Can you take me from high school graduation to where you are today and with some highlights of each stop along the way?

I went to college at San Diego State, where I was an undecided major until my junior year. I chose journalism because I thought it would be cool to get into the media or TV side of things. I graduated in 1986 and after about a year I bought a one-way ticket to Washington DC. Everyone thought I would be back in about two weeks and instead I ended up staying seven years. It was the DC experience that changed everything. Arriving in DC I had no job, did not know anyone, and ended up sleeping on a lot of floors. I finally got an entry level job on capital hill at a think tank where my salary was like $9,000 to start.

After a couple of other entry level positions I latched on to the Bush-Quayle Campaign working in a communications position on the campaign in all fifty states. As we all know, Bush won which enabled me to, and I'll never forget this, there was this 200 page book and I was told by White House personnel to pick the job I wanted out of this book. So I went through the book, looking for the coolest job with the best perks. The one I found was press secretary to the Treasurer of the United States. I was doing speech writing and PR for the Treasurer. I remember the second day on the job I had a meeting across town and I'm heading out to my car and my secretary notifies me that I have a driver assigned to me which was a nice perk for a 26 year old driving a Toyota Tercel.

I went from that position to the Health and Human Services where I was the Deputy Director of Communications under Secretary Sullivan. That was a very dynamic position with AIDS reaching epidemic status about that time. I did that for about a year and half when I found out that Bush was going to lose the election. As a political appointee, I knew the call would be coming telling me I'm done. I did not want to wait for that to happen so I made a few calls to come back to San Diego and was very fortunate to land the job at Scripps where I worked for five years as a PR person then to Ron Roberts doing healthcare policy which was not really the space I wanted to be in. I left that to go to Tenent where I was the National Director of Communications but I was not willing to move to their headquarters in Santa Barbara. I was able to commute and there was a lot of travel involved anyway. I did that for a year before the opportunity came up at Sharp as Vice President of Communications, Public Relations and International Business where I've been for the past five years before recently accepting the my current position at PPH.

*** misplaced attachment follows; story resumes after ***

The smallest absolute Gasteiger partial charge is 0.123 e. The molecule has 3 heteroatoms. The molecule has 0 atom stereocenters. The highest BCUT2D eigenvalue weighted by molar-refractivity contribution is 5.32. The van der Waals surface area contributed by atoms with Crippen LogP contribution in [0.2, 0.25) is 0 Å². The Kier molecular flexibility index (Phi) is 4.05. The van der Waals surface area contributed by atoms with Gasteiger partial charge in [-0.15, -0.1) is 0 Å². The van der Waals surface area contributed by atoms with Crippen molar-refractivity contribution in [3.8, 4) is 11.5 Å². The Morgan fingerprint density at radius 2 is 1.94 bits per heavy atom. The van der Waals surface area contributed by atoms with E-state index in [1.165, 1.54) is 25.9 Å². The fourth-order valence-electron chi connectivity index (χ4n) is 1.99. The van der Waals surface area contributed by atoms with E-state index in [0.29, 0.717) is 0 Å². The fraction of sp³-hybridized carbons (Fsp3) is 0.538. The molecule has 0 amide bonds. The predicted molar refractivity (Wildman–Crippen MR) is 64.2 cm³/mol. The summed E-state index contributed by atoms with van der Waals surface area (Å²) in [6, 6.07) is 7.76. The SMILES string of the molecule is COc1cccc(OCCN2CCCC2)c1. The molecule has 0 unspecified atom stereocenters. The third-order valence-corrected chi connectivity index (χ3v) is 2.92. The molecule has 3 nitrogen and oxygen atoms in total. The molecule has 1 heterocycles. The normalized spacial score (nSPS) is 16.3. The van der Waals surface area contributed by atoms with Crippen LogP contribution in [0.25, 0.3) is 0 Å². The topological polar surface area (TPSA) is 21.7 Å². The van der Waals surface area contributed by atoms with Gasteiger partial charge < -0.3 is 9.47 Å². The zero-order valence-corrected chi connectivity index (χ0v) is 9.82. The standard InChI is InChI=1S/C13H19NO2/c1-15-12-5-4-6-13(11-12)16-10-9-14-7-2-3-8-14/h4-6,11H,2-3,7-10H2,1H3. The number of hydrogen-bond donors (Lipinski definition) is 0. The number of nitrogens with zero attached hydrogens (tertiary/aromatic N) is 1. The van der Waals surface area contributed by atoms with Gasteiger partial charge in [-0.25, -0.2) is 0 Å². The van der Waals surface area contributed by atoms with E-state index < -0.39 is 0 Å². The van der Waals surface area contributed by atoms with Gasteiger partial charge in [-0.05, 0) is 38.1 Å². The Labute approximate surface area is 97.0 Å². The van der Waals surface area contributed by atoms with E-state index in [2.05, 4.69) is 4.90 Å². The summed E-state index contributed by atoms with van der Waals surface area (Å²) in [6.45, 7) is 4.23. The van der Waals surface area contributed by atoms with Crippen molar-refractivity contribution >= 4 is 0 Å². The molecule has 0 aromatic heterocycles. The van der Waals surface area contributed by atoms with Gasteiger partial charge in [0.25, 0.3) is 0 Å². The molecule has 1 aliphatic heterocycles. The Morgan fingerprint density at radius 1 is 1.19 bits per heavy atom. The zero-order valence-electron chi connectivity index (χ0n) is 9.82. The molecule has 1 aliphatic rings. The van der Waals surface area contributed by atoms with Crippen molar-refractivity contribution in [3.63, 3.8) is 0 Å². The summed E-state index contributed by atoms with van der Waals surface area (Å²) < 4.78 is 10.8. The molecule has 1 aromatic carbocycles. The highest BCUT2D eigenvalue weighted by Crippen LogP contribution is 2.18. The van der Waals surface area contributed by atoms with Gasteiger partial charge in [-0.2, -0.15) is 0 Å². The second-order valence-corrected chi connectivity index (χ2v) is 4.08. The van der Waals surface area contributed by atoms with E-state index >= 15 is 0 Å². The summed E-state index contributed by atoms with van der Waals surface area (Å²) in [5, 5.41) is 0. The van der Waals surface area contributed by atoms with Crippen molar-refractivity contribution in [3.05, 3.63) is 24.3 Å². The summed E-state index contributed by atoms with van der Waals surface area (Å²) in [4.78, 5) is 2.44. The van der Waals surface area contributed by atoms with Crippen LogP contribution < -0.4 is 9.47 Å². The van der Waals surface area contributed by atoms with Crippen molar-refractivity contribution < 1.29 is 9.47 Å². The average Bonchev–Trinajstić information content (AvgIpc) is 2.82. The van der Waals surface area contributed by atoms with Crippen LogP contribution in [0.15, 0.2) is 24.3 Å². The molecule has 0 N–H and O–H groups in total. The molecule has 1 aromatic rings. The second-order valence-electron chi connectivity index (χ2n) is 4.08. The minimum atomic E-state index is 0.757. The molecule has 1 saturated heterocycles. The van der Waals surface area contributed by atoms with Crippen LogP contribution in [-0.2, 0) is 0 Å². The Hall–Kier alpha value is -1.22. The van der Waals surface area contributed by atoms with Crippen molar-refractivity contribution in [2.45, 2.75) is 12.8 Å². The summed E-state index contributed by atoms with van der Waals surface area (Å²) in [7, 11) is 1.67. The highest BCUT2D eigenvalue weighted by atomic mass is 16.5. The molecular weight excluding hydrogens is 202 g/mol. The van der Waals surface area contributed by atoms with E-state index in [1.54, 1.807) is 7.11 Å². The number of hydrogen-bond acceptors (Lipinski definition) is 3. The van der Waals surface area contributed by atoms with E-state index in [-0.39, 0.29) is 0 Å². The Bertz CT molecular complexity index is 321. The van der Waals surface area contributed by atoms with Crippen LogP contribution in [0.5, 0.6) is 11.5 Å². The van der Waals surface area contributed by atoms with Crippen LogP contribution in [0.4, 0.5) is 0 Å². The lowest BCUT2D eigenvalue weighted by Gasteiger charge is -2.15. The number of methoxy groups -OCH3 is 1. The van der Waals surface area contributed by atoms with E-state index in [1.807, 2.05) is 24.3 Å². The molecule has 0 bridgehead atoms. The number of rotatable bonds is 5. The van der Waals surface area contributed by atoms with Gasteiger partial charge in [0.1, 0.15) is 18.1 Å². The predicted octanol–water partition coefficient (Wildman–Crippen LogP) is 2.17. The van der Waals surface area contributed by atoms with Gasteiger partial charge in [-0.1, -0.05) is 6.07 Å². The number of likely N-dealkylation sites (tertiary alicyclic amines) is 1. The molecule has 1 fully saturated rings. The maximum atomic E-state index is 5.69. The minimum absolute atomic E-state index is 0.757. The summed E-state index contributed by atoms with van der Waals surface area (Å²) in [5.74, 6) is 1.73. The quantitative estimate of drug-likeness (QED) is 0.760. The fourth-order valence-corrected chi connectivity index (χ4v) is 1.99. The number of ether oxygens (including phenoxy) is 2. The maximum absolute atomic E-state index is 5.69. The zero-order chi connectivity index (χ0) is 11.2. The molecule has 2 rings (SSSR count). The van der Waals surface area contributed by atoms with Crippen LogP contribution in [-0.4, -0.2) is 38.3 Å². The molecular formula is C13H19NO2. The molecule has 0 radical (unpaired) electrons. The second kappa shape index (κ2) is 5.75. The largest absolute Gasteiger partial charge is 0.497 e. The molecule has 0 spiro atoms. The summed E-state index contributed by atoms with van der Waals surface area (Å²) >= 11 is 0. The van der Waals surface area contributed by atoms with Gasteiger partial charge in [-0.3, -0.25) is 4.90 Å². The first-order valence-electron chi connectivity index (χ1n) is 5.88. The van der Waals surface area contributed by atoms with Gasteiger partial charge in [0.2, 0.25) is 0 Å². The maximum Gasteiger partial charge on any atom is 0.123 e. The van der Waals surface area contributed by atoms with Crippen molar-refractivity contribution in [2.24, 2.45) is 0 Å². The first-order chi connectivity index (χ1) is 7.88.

You have worked at most of the major healthcare institutions in San Diego over the years, are there any accomplishments that stand out?

At Sharp there were quite a few. Being able to pull off some pretty innovative PR things like The To Fast To Furious To Fatal. It put us out there as the number two story on the evening news and front page of the paper. We had nine cameras show up at the press conference, we had kids who had been victims of street racing, kids from SDSU who raced legally, CHP, elected officials, trauma surgeons.

When Mike Darr of the Padres was killed by a drunk driver 3 years ago at Spring training in Peoria, I pitched an idea to the Padres to bring former athletes who are now quad or parapalegics as a result of drunk drivers over to Peoria to lecture to the single, double and triple A players. With some help from Mike Dodd, I got the Padres on board and within about 16 days I had these former athletes speaking in front of the Padres minor leaguers and there was not a dry eye in the house. We bring that same group back every year now. The TV and press coverage was incredible.